Now, when Sarah Hurt's brother, Burgess Starr, came to see his wife, Donna, at the Hurts' home, she refused to so much as shake hands with him. Joshua had warned her to not touch anyone who had "relations with the wicked world," even her husband: "Be ye not unequally yoked together with unbelievers: for what fellowship hath righteousness with unrighteousness? and what communion hath light with darkness?"--II Corinthians 6:14.

At first, when Warren Hartley went to the Hurts' to try and persuade his mother and sister, Cora and Sophie, to go home, they lay on the floor in something like a trance and showed almost no signs of recognizing him. When they finally did acknowledge him, they said they weren't about to leave the "holiest of holies." Warren then wired his father to return posthaste from the Bohemia Mining District.

Lewis was aghast when he heard about the goings-on back home. He'd attended a few of Creffield's meetings when he'd first started preaching in Corvallis, but thought the man was harmless--Lewis was one of those who summed up his opinion by tapping a finger on his forehead. Why wasn't his wife home taking care of their their magnificent new ten-room house? This was 1903 and that's what women were supposed to do in 1903--especially proper women, women who were the wives of respected men, women of high character and standing, God-fearing, decent women.

For heaven's sakes, if Cora was bored and wanted to join some group why didn't she join one of the many fraternal organizations that flourished in Corvallis, organizations such as the Oddfellows, the Masons, the United Workmen, or the Good Templars? Then again, the Good Templars, a temperance group, was the only group that accepted women as members. And how would it have looked if Cora had joined them when it was known her husband drank--not to excess, mind you, but still he was known to have a drink or two on occasion.

When Lewis arrived at the Hurts' to collect his wife and daughter, Cora told him to go away. Joshua had enlightened her about marriage, how it was "unholy," and how "eternal damnation" was what awaited "wives and children who did not separate themselves from unbelieving husbands and parents."

Lewis could not contain himself. Were the rumors true? he asked Cora. Were orgies taking place in the Hurts' home? Cora, who had never lied to him before, said they were not.

How O. V. Hurt managed to live in this chaos and still maintain his job for as long as he did was a marvel to people. It was an extraordinary man who could come home from work daily, find twenty-some people rolling about his living room floor beseeching, "Oh, God, oh, Jesus," and return to work the next morning as though life at home were normal. But finally the "Babel of weird sounds" took its toll.

On Wednesday, October 28th, O. V. succumbed to Creffield's will, or saw the light. He resigned from his position at the Mercantile, sent a note in with his keys that said he had "been living in sin" and that hereafter he intended to devote himself "to the work of God." Signs were posted on the Hurts' porch and door: "Positively no admittance except on God's business."

"Instead of the neatly dressed man of a few weeks ago," the Telegram reported, "Hurt now wears the poorest kind of clothes, and his face is partly hidden behind a sprouting beard of several days' growth. He wears a soft shirt and a slouch hat, and his general appearance betrays a heavy mental strain."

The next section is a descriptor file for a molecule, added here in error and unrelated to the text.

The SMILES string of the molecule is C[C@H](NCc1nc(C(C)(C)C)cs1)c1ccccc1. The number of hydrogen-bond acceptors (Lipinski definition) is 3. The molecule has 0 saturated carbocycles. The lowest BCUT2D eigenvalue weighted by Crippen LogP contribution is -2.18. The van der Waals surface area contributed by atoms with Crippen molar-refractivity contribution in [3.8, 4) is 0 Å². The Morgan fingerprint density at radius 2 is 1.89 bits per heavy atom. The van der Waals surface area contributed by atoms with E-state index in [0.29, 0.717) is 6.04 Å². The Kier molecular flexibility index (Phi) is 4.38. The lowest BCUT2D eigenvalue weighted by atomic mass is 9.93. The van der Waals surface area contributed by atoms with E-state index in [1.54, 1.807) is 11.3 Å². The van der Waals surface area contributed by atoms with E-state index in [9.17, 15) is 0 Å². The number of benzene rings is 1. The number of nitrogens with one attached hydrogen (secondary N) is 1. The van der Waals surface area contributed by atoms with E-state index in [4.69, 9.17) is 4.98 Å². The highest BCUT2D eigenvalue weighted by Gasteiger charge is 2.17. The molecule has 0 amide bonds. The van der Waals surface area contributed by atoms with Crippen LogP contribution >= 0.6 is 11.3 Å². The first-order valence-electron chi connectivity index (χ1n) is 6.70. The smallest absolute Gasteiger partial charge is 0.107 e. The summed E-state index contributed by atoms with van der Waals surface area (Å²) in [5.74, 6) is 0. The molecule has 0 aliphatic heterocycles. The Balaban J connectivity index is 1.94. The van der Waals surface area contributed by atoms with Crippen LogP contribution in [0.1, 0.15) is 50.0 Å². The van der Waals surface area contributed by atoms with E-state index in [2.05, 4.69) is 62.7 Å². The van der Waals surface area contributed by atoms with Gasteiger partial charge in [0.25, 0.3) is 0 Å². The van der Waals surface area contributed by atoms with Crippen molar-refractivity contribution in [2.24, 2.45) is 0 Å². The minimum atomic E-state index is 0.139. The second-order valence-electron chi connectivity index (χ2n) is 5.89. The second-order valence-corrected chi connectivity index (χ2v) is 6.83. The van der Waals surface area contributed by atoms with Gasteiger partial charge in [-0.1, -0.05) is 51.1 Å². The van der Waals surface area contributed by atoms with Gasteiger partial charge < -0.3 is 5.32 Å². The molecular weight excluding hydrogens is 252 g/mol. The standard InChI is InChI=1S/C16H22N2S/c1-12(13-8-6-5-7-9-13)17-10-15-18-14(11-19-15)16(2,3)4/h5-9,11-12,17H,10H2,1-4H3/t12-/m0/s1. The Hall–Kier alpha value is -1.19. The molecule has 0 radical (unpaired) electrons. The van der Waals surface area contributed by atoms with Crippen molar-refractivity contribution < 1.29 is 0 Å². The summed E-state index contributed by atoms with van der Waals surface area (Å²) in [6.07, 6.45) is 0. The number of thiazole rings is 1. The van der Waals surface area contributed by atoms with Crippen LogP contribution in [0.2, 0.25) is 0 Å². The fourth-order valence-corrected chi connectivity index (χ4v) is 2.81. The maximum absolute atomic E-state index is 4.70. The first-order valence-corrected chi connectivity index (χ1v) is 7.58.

"I believe all those who are followers of our faith are sincere and honest in their belief ,"O. V. said. "I have not so much faith as have they, but I justify them in their belief, and trust that since their views are but slightly in advance of what has been the foundation of many new sects, they are not unlike many who have preceded them and are therefore not justifiably the subject of contempt and ridicule. They preach the faith of John Wesley. They believe no more than many another sect has taught, the difference being that other sects after gaining ground and followers have begun to pander to the worldly."

The day after O. V. quit his job, a housecleaning took place at his home. People in Corvallis usually did a thorough housecleaning twice a year--once in the spring and once in the fall. During a typical fall cleaning, people took their carpets outdoors and beat them with a carpet-beater. The carpets were then laid back down on a padding of fresh straw, and tacked to the floor. Curtains, most of which were white lace hanging on brass rings from walnut or white poles, were washed, boiled, blued, and starched. While still damp they were pinned to a curtain frame to dry. While the curtains dried, the windows were washed until they sparkled.

Any items one didn't want, Jake Bloomberg took off one's hands. Jake drove a team and wagon about the county collecting things for his junk shop. "Any rags, any bags, any bottles today?" he would yell as he approached a house. "The junk-man is coming your way." Outgrown clothing was given to those with smaller children or made over. Garments no longer usable were cut into strips, the strips were sewn end to end, and the long strip was wound into a ball. Balls of this sort were then given to a woman with a hand loom who wove them into rugs and carpets. Nothing was ever wasted.

The Hurts' housecleaning that fall, though, was in no way typical. On Joshua's orders, the flock took all of the Hurts' furniture outside. . . and set it on fire! The flock then took bric-a-brac, kitchen utensils, mandolins, heirlooms, photos and other goods received from "carnal" hands, and put them on the fire.   "When God sets us a-going, we will be like King Asa," Joshua preached, "cut down the groves, not stopping at that, but go right up, with drawn sword, and smash the idols of our own household, and make the inmates come down, down, down, until God can lift them up. Hallelujah! This is love divine. Have you got it? 'Buy the truth, and sell it not,' says God's Word."